April 2009 Trusts start collecting data for "potential" quality accounts pilots
July 2009 NHS Reform Bill expected to receive Royal Assent
By end 2009 DH will have laid regulations and issued guidance on which providers will be required to produce quality accounts, their format and the publication timetable
April 2010 First quality accounts to be published
'NO ESCAPE FROM DATA'
Cynthia Bower, Care Quality Commission chief executive: "We are working with the Department of Health to ensure our regulatory work aligns with their work on quality. We are keen to see patients, carers and the public involved in identifying how the quality of care should be measured. Everyone acknowledges a collaborative effort is needed to improve the quality of care for the people who use services."
Rashmi Shukla, NHS North West director of public health and medical director: "We do need comparative data at lots of different levels. It is important to be clear at the outset what the purpose of each indicator and comparator is. Also we are keen that equity is there as a separate domain of measuring quality."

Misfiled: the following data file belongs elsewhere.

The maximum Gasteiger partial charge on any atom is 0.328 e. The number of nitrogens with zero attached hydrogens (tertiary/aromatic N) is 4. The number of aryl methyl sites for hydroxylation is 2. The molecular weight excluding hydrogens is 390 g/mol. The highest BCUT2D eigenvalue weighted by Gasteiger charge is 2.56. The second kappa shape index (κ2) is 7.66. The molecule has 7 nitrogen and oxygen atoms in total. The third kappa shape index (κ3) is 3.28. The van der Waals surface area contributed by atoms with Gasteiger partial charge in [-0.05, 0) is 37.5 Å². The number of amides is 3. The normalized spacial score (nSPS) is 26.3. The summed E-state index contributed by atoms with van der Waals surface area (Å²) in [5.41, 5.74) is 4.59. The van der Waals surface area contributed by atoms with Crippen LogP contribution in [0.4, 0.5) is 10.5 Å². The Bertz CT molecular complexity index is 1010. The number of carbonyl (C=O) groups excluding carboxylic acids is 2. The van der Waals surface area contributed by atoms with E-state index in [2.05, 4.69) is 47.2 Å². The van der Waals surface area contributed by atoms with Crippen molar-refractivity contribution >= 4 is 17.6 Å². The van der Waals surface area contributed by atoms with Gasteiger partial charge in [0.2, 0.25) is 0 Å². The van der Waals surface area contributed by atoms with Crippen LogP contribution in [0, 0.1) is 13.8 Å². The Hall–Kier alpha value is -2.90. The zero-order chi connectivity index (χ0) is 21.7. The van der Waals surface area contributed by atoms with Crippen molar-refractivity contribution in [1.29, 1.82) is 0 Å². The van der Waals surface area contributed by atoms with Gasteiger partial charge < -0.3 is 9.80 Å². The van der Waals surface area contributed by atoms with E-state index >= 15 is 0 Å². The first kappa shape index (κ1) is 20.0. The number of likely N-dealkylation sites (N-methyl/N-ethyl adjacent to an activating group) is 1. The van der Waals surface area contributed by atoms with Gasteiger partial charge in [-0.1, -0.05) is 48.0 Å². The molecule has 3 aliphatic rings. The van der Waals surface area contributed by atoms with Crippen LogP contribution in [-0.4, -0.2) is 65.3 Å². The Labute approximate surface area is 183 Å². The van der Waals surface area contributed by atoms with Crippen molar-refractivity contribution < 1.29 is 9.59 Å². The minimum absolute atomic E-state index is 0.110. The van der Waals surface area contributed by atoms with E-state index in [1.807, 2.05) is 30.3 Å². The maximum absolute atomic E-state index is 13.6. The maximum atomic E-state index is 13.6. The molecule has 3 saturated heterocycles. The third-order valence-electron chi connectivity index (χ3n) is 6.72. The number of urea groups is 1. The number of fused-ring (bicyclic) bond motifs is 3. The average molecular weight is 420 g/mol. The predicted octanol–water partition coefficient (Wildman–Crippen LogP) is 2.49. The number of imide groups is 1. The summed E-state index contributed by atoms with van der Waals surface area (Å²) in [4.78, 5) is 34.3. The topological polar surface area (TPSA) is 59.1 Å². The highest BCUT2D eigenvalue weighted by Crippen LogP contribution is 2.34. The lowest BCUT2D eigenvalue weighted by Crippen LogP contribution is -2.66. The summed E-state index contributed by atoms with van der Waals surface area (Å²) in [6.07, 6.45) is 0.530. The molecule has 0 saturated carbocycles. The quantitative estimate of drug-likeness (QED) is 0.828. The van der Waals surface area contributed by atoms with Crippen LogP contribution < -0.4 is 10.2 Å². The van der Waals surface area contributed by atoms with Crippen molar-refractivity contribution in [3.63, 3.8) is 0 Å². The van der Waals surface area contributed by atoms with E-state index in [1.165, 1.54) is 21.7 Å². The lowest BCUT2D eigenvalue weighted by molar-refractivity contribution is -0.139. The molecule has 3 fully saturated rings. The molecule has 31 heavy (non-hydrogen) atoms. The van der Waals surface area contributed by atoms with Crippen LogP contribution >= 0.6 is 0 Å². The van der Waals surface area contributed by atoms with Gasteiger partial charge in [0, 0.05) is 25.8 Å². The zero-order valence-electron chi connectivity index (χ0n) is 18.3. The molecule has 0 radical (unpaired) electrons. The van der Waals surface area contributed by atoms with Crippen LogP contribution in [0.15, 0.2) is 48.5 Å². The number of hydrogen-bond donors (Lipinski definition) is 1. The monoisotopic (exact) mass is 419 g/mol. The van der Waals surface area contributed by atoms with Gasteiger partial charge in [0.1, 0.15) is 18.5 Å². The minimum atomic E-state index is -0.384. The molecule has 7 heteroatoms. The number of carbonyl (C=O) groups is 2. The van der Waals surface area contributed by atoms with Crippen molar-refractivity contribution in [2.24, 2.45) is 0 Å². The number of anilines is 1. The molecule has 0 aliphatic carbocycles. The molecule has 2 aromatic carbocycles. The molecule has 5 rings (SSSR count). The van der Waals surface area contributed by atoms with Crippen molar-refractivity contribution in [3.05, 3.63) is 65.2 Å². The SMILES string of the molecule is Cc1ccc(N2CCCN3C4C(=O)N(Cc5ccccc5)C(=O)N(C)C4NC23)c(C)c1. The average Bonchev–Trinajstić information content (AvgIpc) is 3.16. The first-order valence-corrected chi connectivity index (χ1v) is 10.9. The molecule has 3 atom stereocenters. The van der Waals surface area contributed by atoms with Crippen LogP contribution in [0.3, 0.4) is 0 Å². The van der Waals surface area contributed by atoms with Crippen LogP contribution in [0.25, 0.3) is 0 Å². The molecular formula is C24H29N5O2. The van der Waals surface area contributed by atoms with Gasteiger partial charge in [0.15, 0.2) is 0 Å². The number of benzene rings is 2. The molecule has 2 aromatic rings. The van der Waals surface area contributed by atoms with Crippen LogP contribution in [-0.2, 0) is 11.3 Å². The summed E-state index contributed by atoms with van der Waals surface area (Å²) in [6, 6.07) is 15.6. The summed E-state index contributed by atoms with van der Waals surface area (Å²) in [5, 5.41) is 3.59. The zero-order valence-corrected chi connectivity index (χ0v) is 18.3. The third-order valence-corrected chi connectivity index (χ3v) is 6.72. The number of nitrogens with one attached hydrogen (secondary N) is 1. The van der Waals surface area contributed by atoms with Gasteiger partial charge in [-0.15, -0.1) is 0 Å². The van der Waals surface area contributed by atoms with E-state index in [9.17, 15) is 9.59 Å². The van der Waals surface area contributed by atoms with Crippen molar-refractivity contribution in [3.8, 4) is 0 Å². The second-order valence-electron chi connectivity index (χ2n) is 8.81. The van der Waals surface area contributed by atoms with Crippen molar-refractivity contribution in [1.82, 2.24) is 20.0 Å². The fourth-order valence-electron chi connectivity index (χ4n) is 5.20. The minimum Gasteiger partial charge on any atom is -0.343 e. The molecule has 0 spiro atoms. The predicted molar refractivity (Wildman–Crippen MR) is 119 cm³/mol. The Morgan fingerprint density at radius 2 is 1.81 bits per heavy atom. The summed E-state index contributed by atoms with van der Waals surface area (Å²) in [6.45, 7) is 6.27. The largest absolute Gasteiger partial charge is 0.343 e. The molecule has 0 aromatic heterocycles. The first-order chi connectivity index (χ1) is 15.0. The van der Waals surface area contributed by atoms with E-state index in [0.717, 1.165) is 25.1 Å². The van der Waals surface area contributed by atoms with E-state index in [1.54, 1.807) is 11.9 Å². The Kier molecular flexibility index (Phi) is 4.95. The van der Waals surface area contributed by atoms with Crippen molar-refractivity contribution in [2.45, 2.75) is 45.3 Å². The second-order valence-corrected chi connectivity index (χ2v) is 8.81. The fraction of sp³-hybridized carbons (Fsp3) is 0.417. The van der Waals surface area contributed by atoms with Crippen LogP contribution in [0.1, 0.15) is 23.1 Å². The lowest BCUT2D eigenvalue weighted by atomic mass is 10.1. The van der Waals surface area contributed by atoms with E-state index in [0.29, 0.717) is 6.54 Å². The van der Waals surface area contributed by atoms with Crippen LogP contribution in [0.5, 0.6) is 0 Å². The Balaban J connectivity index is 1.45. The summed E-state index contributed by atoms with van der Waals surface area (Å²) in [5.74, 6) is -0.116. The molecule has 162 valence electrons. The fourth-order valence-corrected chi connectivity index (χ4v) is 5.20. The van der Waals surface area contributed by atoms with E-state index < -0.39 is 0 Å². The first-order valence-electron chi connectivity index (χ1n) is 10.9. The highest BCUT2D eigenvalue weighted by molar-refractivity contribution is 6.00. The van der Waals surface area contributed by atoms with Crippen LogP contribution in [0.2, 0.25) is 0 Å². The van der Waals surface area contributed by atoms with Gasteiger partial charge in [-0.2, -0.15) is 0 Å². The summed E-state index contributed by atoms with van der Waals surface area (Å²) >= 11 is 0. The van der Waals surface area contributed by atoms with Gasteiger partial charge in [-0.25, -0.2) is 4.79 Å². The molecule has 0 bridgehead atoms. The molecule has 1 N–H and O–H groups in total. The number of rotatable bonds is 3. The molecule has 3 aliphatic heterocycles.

Nigel Edwards, NHS Confederation policy director: "There will have to be enough data to do the standardisation, so there is no escape from the data collection. There are costs to introducing this and we need to be careful we are getting the benefits. There is a tendency to put things [indicators] in without taking things out."
David Dalton, Royal Salford foundation trust chief executive: "It is important to be very clear about what we are going to be measured on, but understanding that we want to select other measures ourselves and go about making those improvements."
Julie Garbutt, Norfolk PCT chief executive: "This supports the integral work for PCTs, ensuring clinical leadership and quality of services are at the heart of commissioning, and provides a strong framework for monitoring."